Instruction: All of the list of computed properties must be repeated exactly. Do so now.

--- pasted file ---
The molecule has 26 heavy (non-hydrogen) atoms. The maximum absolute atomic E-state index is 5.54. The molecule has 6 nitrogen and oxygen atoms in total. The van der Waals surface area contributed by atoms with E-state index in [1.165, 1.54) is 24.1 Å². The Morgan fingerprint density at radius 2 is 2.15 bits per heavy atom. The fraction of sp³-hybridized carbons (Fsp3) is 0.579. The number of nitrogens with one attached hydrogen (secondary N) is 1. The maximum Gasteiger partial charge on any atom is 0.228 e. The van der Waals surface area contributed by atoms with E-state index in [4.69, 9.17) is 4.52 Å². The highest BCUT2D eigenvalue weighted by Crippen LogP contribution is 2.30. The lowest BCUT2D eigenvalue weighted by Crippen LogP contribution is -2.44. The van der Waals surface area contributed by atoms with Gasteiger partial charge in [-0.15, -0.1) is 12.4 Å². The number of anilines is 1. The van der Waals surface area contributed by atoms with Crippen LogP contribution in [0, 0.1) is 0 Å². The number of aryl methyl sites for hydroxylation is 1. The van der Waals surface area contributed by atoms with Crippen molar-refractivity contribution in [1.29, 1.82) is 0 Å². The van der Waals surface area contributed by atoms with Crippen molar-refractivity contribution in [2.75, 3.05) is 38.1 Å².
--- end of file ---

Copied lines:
The molecule has 26 heavy (non-hydrogen) atoms. The maximum absolute atomic E-state index is 5.54. The molecule has 6 nitrogen and oxygen atoms in total. The van der Waals surface area contributed by atoms with E-state index in [1.165, 1.54) is 24.1 Å². The Morgan fingerprint density at radius 2 is 2.15 bits per heavy atom. The fraction of sp³-hybridized carbons (Fsp3) is 0.579. The number of nitrogens with one attached hydrogen (secondary N) is 1. The maximum Gasteiger partial charge on any atom is 0.228 e. The van der Waals surface area contributed by atoms with E-state index in [4.69, 9.17) is 4.52 Å². The highest BCUT2D eigenvalue weighted by Crippen LogP contribution is 2.30. The lowest BCUT2D eigenvalue weighted by Crippen LogP contribution is -2.44. The van der Waals surface area contributed by atoms with Gasteiger partial charge in [-0.15, -0.1) is 12.4 Å². The number of anilines is 1. The van der Waals surface area contributed by atoms with Crippen LogP contribution in [0, 0.1) is 0 Å². The number of aryl methyl sites for hydroxylation is 1. The van der Waals surface area contributed by atoms with Crippen molar-refractivity contribution in [1.29, 1.82) is 0 Å². The van der Waals surface area contributed by atoms with Crippen molar-refractivity contribution in [2.75, 3.05) is 38.1 Å².